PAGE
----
Dogs in Harmony offers multiple solutions to puppy socialization, even in times social distancing. Harmony School provides structured play, learning and socialization to people, textures, sounds, and other dogs. It is the optimal learning environment for young puppies. Group puppy classes and puppy Learn and Play sessions are also excellent socialization options. For more information on our offerings for puppies, please email us at  and let us know your puppy’s needs and goals.
Encouraging Positive Play
Play has an important role in the development of your puppy, and learning to encourage positive play is a critical part of helping your puppy reach its potential. Here are a few DO’s and DON’Ts for encouraging puppy play.
DO: Control your energy. If you have a high-energy puppy and approach play time with the same level of excitement, you’re likely going to end up with an over-aroused puppy that begins directing that energy toward mouthing your hands or feet. This can unintentionally encourage “mouthiness” or biting behaviors. Meet high energy puppies with calm human energy. If your puppy is lower energy, you may need to increase your energy to encourage fun play.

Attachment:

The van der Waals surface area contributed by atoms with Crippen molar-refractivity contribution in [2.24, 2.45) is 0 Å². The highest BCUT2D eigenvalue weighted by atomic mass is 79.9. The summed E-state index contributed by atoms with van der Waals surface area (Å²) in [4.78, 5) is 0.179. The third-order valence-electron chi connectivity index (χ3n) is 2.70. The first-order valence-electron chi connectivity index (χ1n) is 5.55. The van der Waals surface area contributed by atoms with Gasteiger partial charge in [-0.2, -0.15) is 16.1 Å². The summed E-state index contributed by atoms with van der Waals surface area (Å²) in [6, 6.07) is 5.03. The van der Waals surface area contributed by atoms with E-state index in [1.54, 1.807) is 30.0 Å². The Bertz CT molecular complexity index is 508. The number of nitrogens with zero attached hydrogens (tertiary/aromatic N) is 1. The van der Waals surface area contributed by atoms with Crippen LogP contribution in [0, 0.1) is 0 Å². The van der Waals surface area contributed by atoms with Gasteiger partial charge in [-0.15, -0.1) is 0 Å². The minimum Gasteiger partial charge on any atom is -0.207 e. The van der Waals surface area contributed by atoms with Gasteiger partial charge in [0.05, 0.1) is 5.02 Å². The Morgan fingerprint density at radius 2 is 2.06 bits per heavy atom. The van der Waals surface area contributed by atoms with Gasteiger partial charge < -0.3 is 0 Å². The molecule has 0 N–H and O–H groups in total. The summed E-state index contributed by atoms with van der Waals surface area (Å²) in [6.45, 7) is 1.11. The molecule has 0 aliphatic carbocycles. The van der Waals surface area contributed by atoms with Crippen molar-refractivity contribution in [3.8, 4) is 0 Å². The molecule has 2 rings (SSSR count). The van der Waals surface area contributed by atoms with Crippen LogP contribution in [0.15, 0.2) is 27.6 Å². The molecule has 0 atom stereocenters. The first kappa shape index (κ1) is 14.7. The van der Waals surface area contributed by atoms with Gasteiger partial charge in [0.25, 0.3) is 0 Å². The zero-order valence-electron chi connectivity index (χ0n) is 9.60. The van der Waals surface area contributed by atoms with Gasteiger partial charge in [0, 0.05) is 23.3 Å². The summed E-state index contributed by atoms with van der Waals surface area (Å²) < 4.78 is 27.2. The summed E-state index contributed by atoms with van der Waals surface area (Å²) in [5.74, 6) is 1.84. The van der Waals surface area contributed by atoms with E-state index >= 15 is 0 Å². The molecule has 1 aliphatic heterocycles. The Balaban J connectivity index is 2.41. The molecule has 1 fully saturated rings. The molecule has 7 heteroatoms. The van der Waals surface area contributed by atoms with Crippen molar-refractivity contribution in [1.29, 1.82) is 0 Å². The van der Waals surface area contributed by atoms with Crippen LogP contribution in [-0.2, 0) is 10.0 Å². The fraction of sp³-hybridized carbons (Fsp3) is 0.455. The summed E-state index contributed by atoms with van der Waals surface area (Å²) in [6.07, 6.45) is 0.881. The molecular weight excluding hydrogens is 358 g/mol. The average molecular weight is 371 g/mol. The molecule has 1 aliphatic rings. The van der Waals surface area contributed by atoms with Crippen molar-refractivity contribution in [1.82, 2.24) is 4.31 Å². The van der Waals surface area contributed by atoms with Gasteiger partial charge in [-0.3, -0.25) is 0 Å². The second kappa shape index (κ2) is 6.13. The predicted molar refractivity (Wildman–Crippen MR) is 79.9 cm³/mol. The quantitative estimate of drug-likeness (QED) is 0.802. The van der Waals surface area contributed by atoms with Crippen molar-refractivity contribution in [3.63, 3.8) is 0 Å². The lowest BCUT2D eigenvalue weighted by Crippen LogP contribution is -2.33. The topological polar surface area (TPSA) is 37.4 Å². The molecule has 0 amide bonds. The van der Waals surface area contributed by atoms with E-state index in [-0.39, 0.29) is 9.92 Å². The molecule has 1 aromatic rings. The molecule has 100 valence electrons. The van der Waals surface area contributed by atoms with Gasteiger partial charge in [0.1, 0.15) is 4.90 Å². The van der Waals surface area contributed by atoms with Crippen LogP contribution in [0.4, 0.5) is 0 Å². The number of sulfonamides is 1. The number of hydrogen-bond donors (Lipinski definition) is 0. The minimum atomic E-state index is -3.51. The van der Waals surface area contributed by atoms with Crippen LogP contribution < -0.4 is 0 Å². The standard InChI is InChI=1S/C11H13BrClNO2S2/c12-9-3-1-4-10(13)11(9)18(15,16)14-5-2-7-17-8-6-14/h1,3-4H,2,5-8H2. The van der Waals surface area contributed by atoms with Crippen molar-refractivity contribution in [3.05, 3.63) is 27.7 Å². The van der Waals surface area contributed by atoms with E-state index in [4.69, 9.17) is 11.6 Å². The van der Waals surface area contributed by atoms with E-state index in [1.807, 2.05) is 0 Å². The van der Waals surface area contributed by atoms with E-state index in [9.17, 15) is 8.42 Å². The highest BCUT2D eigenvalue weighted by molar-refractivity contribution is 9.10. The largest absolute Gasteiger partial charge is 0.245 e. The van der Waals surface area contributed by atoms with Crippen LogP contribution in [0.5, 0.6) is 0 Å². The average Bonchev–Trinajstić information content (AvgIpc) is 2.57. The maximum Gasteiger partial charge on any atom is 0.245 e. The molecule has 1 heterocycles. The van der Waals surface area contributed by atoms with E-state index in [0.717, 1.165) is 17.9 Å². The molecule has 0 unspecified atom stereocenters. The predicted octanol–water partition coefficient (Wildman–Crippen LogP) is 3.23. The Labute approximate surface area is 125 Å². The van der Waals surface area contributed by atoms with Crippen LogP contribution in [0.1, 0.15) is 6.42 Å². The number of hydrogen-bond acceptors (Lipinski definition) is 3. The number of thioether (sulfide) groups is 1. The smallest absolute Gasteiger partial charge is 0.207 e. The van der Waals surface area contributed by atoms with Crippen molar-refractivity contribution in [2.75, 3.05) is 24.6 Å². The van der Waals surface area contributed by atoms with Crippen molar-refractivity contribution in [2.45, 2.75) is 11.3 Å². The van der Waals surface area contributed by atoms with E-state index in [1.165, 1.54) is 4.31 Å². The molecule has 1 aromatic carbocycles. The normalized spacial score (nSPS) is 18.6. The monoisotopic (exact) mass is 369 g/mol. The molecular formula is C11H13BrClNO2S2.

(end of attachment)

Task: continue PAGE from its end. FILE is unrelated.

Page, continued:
DON’T: Continue play when your puppy is overly excited. This can lead to unwanted behaviors and puppy frustration. When play gets too rough, initiate a play break and let them settle in their crate or personal space with an engaging chew toy. Puppies should only be left with a chew when the you are sure that the chew is safe for them. Monitor your puppy's chew/play style when presenting a new toy or chew, and only leave them unsupervised with it once you've determined that the toy/chew is safe and will not cause blockage or choking hazard.
DO: Encourage basic training and obedience before and during play. Use play as a reward for practicing basic obedience commands. This makes learning a part of the fun!
DON’T: Respond to unwanted play behaviors with roughness or emotional responses. If your puppy is nipping or chewing on something they shouldn’t during play, it’s just part of the learning process. Don’t encourage those behaviors. Instead, offer better choices and better rewards.
DO: Seek out socialization opportunities to help your puppy refine their ability to read other dogs and improve their manners. Make sure the socialization opportunities are structured, safe, and controlled.
DON’T: Allow puppies to play or chew without supervision. Don’t allow puppies to have unsupervised play with other dogs or puppies, and make sure to not leave them alone with toys they can destroy and ingest.
If you have questions or concerns about your puppy, their play, or socialization options, get in contact with a Dogs in Harmony Professional Trainer to discuss your puppy’s needs or enroll in a puppy-appropriate class.